One of the most rewarding things about riding is that it provides you with years of endless, amazing memories. From the crazy times spent with your horses to the comical times spent with your trainers and mates, there’s no shortage of wonderful things to remember. Thanks to the meaningful relationship between horse and rider, our memories are often stronger than those shared by athletes in other sports (after all, you never see a tennis player hugging his racquet or a hockey player taking his stick for a walk!) The good news is that our memories don’t just remind us of all the amazing things we’ve experienced in the past, they can also help us create more amazing memories in the future too!
Memory motivation occurs when you allow memories from your past to motivate you in the present. Like the time when you were a bit nervous and a friend or family member reminded you how well you did here last year, or how much fun you had the last time. In this example, the carefree and empowering memories from your past can help you to regain the motivation and confidence needed to succeed in the present.
Memory motivation works best when you know exactly what situations make you the most nervous. Is it competing in front of a crowd; being criticized by a judge; or going last in a class? Is it D, all of the above? If so, come up with a few pre-defined, go-to, positive memories from the past (like when you rode really well in front of a judge) and then simply recall those memories the next time you begin to struggle and allow them to prove that you’ve always had the mental skills need to overcome that challenge.
We all use memory motivation daily but it’s important that we develop the skill to always use it for good, not evil (for example, continually thinking of negative memories like falls, fears, and freak-outs that have a negative impact on your motivation). Memory motivation can also get confused with another coping technique called detachment, i.e. escaping a stressful situation by visualizing that you’re in another, more calming location. In memory motivation, however, the positive memories from your past prove that you can handle the challenges in the present without feeling like you have to escape them to overcome them.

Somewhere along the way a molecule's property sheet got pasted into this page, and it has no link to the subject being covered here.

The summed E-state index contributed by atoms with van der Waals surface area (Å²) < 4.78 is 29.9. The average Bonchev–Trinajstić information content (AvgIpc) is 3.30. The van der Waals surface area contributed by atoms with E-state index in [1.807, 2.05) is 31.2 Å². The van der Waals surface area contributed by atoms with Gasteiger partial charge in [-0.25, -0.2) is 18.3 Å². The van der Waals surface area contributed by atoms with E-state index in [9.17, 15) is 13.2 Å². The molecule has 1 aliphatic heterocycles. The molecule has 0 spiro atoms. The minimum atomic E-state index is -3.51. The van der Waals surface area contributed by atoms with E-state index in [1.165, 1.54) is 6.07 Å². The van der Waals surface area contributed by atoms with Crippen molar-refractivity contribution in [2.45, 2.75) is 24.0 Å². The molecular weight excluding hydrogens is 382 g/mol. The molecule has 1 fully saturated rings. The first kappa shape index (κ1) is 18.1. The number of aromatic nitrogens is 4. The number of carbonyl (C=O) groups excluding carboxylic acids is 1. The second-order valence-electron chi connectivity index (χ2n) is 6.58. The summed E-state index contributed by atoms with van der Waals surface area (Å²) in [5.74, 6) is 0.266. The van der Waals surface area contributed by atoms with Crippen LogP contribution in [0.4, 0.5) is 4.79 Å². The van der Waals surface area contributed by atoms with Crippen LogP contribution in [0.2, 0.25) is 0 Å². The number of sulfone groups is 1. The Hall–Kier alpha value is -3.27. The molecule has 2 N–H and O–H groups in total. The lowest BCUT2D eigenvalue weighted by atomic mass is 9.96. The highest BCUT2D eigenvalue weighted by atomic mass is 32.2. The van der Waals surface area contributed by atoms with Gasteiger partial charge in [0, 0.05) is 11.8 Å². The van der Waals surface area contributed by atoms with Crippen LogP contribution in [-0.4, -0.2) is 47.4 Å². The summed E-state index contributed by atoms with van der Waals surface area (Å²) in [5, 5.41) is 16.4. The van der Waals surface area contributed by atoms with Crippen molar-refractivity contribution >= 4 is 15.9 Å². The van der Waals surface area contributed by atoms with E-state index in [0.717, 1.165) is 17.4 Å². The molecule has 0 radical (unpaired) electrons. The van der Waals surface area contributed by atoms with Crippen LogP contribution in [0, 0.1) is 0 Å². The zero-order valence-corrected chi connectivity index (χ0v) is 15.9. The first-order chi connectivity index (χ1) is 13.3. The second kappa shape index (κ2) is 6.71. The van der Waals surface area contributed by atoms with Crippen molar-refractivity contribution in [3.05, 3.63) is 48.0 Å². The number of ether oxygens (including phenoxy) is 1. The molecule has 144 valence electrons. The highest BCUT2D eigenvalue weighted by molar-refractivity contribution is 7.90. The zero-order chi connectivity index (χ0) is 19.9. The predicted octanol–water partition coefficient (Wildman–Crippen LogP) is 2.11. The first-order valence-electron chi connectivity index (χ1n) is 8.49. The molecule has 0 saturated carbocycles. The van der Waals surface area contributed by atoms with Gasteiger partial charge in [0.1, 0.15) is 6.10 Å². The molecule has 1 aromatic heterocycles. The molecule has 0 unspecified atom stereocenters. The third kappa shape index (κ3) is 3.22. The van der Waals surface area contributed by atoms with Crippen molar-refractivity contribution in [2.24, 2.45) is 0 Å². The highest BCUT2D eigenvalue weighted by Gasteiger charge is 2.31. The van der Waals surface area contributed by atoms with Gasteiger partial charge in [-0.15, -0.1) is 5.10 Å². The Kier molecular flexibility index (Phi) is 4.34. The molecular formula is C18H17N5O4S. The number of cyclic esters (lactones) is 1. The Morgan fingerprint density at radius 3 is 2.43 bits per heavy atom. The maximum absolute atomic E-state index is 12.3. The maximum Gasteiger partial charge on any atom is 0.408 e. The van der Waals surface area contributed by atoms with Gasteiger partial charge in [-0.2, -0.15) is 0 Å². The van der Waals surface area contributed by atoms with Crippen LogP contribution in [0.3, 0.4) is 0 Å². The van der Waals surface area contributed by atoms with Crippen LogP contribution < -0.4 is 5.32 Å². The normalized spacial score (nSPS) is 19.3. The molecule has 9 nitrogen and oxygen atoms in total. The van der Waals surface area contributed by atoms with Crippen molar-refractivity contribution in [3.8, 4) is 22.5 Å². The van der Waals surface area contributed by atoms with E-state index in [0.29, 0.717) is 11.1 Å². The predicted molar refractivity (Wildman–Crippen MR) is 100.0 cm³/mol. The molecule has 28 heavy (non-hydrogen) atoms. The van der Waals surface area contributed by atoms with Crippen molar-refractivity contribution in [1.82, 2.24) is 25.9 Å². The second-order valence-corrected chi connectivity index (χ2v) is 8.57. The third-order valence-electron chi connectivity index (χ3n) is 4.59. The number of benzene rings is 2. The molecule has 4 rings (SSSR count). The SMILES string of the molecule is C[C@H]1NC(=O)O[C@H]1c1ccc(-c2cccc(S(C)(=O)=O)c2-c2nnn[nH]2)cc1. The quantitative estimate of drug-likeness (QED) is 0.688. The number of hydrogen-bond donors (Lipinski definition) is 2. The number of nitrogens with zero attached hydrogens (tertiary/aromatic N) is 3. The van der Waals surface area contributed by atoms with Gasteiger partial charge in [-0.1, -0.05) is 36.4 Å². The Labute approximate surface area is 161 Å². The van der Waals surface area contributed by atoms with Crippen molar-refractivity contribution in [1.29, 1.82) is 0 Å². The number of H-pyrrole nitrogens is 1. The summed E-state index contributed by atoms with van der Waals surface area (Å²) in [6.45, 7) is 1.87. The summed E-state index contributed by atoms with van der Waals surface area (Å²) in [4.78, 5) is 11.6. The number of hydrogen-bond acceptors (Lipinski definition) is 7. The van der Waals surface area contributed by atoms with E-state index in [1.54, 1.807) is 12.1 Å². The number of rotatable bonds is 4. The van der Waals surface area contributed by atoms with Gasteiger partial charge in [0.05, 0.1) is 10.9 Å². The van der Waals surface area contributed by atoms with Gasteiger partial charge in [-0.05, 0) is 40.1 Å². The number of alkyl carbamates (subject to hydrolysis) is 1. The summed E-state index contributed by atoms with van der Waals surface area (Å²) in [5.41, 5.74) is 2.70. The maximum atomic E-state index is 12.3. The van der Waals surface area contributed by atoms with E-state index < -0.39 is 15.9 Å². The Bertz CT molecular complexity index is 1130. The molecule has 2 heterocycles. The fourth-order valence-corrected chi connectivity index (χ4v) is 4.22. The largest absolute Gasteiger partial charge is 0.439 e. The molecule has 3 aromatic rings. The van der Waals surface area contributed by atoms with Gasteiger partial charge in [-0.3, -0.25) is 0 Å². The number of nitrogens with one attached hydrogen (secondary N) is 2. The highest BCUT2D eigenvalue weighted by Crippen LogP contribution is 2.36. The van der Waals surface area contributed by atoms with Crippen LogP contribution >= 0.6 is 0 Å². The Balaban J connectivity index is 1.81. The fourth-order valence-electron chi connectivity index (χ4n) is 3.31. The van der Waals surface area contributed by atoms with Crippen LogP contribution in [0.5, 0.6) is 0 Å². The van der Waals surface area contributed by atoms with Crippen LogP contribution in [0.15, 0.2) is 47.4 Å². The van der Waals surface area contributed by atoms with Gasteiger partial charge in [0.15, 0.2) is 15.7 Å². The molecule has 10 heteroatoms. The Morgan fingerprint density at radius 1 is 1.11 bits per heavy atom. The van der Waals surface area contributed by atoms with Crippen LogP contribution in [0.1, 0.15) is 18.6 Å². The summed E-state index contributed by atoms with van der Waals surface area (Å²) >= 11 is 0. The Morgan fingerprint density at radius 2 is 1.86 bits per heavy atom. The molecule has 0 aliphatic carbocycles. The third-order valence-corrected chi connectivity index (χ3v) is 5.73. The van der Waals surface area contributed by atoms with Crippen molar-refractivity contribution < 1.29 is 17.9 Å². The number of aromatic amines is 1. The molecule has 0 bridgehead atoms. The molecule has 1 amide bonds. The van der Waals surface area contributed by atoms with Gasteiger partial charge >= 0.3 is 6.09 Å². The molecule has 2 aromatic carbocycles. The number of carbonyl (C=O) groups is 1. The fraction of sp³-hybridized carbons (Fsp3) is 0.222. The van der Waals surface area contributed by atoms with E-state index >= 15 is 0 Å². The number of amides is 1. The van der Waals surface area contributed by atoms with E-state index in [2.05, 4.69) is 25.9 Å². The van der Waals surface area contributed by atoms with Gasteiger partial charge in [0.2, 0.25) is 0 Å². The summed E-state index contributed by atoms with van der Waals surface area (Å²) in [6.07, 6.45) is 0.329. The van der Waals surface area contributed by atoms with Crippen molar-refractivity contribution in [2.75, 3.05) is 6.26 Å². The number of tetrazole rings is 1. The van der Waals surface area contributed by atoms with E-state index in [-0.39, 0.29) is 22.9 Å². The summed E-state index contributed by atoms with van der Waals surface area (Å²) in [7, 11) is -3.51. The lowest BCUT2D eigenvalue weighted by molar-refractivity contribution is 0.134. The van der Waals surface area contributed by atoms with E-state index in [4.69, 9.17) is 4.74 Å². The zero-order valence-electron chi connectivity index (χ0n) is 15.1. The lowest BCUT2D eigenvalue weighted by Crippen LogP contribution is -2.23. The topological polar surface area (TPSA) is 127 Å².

If you’re careful, you can even turn things a bit upside-down by thinking of a negative memory (like the disappointment you felt the last time you quit instead of finishing strong) and then use that memory to convince yourself to avoid the same kind of disappointment by never quitting again. Obviously, it’s important that you take care when using negative memories to motivate you in a positive way, but it’s a really effective tool and one that you should consider using.
So this month, spend a little time thinking about memory motivation, and then think of two or three positive, pleasant, and empowering memories from your past that can help you to become more confident, courageous, calm in the present!
I hope you’re enjoying my monthly tips and that I get the chance to see you in an upcoming clinic, or that I'll see you at one of my four-day Equestrian Athlete Training Camps held this summer at the Olympic Training Centers in Colorado Spring, Colorado or Lake Placid, New York. Riders of all levels and ages are welcome! For more information, click here.
Interested in sports psychology? Applications for the 2020 Worth the Trust Sports Psychology Scholarships are now available and are due on October 7, 2019. For more information, please contact Nancy Knight, (703) 669-9997.
It's the day we have all been waiting for, cross-country day at the inaugural Maryland 5 Star! Both the CCI5*-L and CCI3*-L field will contest Ian Stark's terrain-filled track across the historic grounds at Fair Hill today and there is lots of chatter about how the questions, terrain, and time allowed might impact the current placings.
Chris Talley came into the Dutta Corp USEA YEH East Coast 5-year-old Championships knowing that the Corwin Sport Horse LLC’s owned 5-year-old Hanoverian mare Gina (Gentleman x Ballerina) possessed a lot of quality, but to emerge victorious out of the 42 horse field was an absolute treat for the pair.
No one could catch Oliver Townend and Cooley Master Class in the dressage arena today despite the remaining 23 pairs' best effort. Angela Hislop’s 16-year-old Irish Sport Horse gelding (Ramiro B x The Swallow) will stand at the top of the leaderboard on a 21.1 heading into the Maryland 5 Star cross-country – the day which is on everyone’s mind.
Yesterday half of the CCI5*-L and CCI3*-L pairs had their turn in front of the judges at the 2021 Maryland 5 Star at Fair Hill, and today the remaining groups will canter down centerline in the main arena. The Dutta Corp. USEA Young Event Horse (YEH) East Coast Championships also kicked off yesterday with the 4-year-old champion being crowned and the 5-year-olds doing their dressage and conformation phases.